South Portland Association, Founded 29 Years Ago To Stymie Any Effort To Develop Waterfront Property, Would Like To Know Why This Waterfront Property Is Such A Dump

Aspasia marina in South Portland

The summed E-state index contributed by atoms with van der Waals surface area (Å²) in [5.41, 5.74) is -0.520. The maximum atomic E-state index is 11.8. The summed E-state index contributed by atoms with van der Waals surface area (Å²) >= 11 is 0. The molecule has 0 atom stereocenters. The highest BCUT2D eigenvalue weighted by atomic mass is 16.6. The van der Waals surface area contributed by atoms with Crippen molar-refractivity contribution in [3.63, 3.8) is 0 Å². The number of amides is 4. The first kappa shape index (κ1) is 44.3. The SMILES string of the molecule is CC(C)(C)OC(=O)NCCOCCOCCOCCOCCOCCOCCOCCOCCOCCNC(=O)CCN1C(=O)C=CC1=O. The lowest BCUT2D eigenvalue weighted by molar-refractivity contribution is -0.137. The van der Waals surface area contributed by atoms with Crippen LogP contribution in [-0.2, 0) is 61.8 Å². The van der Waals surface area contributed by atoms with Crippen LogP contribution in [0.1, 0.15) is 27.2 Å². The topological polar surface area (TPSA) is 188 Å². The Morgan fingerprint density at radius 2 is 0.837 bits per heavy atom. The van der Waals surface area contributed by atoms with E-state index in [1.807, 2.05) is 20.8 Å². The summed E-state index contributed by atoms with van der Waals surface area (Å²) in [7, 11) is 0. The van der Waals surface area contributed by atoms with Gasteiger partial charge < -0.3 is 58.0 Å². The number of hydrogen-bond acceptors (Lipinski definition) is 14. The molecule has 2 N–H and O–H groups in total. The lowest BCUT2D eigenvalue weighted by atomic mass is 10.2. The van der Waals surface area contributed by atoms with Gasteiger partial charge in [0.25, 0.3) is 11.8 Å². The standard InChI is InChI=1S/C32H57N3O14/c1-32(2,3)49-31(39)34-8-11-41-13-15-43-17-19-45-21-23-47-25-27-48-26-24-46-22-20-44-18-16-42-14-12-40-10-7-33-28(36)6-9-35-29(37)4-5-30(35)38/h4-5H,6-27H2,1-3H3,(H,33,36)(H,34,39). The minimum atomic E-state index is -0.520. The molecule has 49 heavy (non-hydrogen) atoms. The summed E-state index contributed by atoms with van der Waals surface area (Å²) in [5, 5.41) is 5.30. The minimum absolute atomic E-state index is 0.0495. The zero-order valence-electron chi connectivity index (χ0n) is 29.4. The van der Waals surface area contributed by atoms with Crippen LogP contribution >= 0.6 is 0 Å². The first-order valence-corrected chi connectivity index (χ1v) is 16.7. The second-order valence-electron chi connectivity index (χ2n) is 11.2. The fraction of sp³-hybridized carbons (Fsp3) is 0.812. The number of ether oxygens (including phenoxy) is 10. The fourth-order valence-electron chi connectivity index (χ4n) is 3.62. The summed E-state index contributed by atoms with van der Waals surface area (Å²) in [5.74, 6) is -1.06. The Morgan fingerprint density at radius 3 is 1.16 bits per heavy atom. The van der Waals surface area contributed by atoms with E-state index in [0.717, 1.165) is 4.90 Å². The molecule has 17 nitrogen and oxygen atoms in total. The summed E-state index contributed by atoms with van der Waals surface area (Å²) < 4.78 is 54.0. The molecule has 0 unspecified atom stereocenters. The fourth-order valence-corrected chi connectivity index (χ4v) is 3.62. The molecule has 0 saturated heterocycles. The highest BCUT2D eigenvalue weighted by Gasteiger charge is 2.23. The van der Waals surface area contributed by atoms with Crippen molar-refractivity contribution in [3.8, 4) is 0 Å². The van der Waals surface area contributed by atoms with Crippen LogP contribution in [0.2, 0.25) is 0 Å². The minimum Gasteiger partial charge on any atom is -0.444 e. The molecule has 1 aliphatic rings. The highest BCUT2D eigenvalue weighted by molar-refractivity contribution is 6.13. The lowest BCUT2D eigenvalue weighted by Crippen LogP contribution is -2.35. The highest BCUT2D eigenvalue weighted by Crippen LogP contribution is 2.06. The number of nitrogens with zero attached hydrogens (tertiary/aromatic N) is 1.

Aspasia marina in South PortlandAspasia Marina, a longtime eyesore on the South Portland waterfront that has also been a sore sport for its Ferry Village neighbors, may finally get an overhaul this summer. “It looks like there’s a party that’s quite interested in taking on what is a rather distressed property,” said Mayor Jerry Jalbert. “We might have something pretty spectacular coming along fairly soon. Something could be inked as early as this summer.” That will come as welcome news to members of the Ferry Village Neighborhood Conservation Association. The association was founded in 1985 to beat back an 85-unit condominium project proposed for a new wharf jutting out into the Fore River next to the U.S. Coast Guard base. Thanks to the neighborhood association, the proposal was whittled down to 15 shoreside units. Although active for many years after that first big battle, the association grew dormant in the last few years, until reinvigorated by recent talk of a concert venue to be built on land owned by developer John Cacoulidis adjacent to Bug Light Park. Although Assistant City Manager Jon Jennings, who hatched the idea, has said Cacoulidis simply decided to pursue other long-term ideas for the site, Ferry Village residents at a March 13 meeting, the first held by the group in more than 18 months, credited themselves with killing the project, with vocal outcry online and in emails to the city.At that March 13 meeting, about 40 association members then turned their eyes to Aspasia, said to be the second-oldest shipyard in America, dating to its founding in as the Portland Ship Yard Co. “It’s a dump,” said Joseph Capelluti of High Street. “It has rats all around it. I’m sure if my house looked like that I’d have to do something. Why is the city doing nothing about that site that looks like it’s buildings are about to fall in?” (read more at South Portland Sentry)